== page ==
2016 Session Update: Met Council’s Southwest LRT and Failed Model for Regionalism Jams up Transportation for Minnesota
The Minnesota legislative session officially ended with the usual last minute drama. In the final hour, the House passed a $1 billion bonding bill and sent it to the Senate for final passage. Instead of passing the House version, the Senate added a controversial amendment as the House was adjourning sine die. The amendment killed any chance for getting a bonding bill during the regular session.
The Senate amendment would have allowed a local option to fund the remaining balance of the Southwest light rail project. The project requires 10 percent of the funding to come from the state.
The House refusal to provide state funding for light rail acts as a moratorium on light rail which advances one of American Experiment’s priority issues. A moratorium on light rail was the lead transportation recommendation from our Minnesota Policy Blueprint based on the fact that there are far cheaper, less disruptive and more direct ways to move people where they want to go than fixed rail.
If the House version of the bonding bill becomes law, another important Blueprint transportation recommendation will become law, hopefully setting a new precedent for future bonding bills. We concluded more money must be spent to expand and maintain Minnesota’s roads and bridges and we also concluded bonding bills tend to be loaded with too many projects that should be funded locally, if they get funded at all. Therefore, we recommend devoting a larger portion of the bonding bill to transportation, which is exactly what the House bonding bill would do. Nearly $700 million of the proposed funding—both bonding and general fund money– went to transportation, a core function of government.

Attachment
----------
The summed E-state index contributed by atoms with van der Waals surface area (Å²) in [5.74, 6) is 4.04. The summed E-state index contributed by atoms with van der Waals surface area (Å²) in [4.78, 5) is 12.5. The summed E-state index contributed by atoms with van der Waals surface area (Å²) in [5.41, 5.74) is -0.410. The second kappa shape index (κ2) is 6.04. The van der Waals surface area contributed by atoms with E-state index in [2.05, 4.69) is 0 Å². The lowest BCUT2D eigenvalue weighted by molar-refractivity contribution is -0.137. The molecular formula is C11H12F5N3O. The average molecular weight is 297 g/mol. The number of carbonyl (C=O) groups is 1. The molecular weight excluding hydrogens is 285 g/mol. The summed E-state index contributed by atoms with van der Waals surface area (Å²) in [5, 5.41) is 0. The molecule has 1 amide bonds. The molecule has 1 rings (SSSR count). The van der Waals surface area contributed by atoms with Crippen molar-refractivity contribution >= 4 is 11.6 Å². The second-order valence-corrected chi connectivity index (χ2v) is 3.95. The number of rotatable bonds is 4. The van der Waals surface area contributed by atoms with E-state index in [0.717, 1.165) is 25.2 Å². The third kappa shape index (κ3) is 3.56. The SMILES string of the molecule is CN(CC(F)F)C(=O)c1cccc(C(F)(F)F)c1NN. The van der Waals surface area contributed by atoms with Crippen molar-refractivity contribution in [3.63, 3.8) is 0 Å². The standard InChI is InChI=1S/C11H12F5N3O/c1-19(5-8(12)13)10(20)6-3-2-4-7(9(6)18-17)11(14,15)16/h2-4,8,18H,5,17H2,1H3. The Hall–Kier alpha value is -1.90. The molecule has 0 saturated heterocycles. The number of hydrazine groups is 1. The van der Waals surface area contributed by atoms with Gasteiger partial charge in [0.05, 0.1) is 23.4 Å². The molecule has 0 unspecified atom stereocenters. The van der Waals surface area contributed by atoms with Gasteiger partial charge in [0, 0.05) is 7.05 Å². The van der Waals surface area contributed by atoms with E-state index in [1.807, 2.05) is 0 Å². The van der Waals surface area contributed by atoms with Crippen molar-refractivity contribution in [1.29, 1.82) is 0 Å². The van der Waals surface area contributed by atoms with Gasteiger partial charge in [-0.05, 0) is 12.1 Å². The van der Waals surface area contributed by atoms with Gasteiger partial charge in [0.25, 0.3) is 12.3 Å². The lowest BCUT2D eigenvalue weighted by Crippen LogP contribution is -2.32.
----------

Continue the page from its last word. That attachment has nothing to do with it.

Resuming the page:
There’s still a good opportunity to pass a bonding bill if Governor Dayton, Speaker Daudt and Majority Leader Bakk can agree to terms to open a Special Session. The sole sticking point is expanding light rail (Southwest LRT followed by the Bottineau LRT line), and entrusting that expansion and all that it entails to the regional transit authority, the Met Council.
The Met Council, its vast scope of authority and unaccountable governance structure, is at the heart of all this gridlock on transportation. In the Minnesota Policy Blueprint, we recommend that the Council be unwound, or short of that, that the governance structure be reformed while clipping its authority. There were several versions of reform considered by both the House and Senate. None got past the committee level but are expected to be taken up on the campaign trail and next session.
So, it’s still a waiting game to see the fate of these key transportation Blueprint recommendations. Beyond the bonding bill, there’s more to report on legislative activity related to various Blueprint recommendations—some good, some not so good. We’re still reviewing the final bills passed this week and looking at some of the bad ideas that were defeated.
We will offer more highlights after the Governor signs, or does not sign, the bills that did land on his desk.